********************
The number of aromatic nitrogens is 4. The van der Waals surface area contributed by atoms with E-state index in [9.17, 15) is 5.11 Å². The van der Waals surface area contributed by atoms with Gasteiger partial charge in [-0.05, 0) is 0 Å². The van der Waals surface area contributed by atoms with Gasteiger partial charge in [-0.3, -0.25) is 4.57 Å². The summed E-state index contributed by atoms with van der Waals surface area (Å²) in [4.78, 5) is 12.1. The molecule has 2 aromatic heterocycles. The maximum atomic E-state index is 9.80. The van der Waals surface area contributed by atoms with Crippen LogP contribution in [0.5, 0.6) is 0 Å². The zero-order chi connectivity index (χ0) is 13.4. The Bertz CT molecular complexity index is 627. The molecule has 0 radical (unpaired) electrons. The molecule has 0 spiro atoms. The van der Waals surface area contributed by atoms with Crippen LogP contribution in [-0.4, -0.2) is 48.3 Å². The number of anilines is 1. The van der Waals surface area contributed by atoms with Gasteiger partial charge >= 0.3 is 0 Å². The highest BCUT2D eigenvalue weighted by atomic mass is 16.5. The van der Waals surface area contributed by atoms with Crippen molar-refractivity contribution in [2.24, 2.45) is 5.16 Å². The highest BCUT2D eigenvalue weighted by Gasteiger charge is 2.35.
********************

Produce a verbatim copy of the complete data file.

The number of aromatic nitrogens is 4. The van der Waals surface area contributed by atoms with E-state index in [9.17, 15) is 5.11 Å². The van der Waals surface area contributed by atoms with Gasteiger partial charge in [-0.05, 0) is 0 Å². The van der Waals surface area contributed by atoms with Gasteiger partial charge in [-0.3, -0.25) is 4.57 Å². The summed E-state index contributed by atoms with van der Waals surface area (Å²) in [4.78, 5) is 12.1. The molecule has 2 aromatic heterocycles. The maximum atomic E-state index is 9.80. The van der Waals surface area contributed by atoms with Crippen LogP contribution in [0.5, 0.6) is 0 Å². The zero-order chi connectivity index (χ0) is 13.4. The Bertz CT molecular complexity index is 627. The molecule has 0 radical (unpaired) electrons. The molecule has 0 spiro atoms. The van der Waals surface area contributed by atoms with Crippen LogP contribution in [-0.4, -0.2) is 48.3 Å². The number of anilines is 1. The van der Waals surface area contributed by atoms with Gasteiger partial charge >= 0.3 is 0 Å². The highest BCUT2D eigenvalue weighted by atomic mass is 16.5. The van der Waals surface area contributed by atoms with Crippen molar-refractivity contribution in [2.24, 2.45) is 5.16 Å². The highest BCUT2D eigenvalue weighted by Gasteiger charge is 2.35.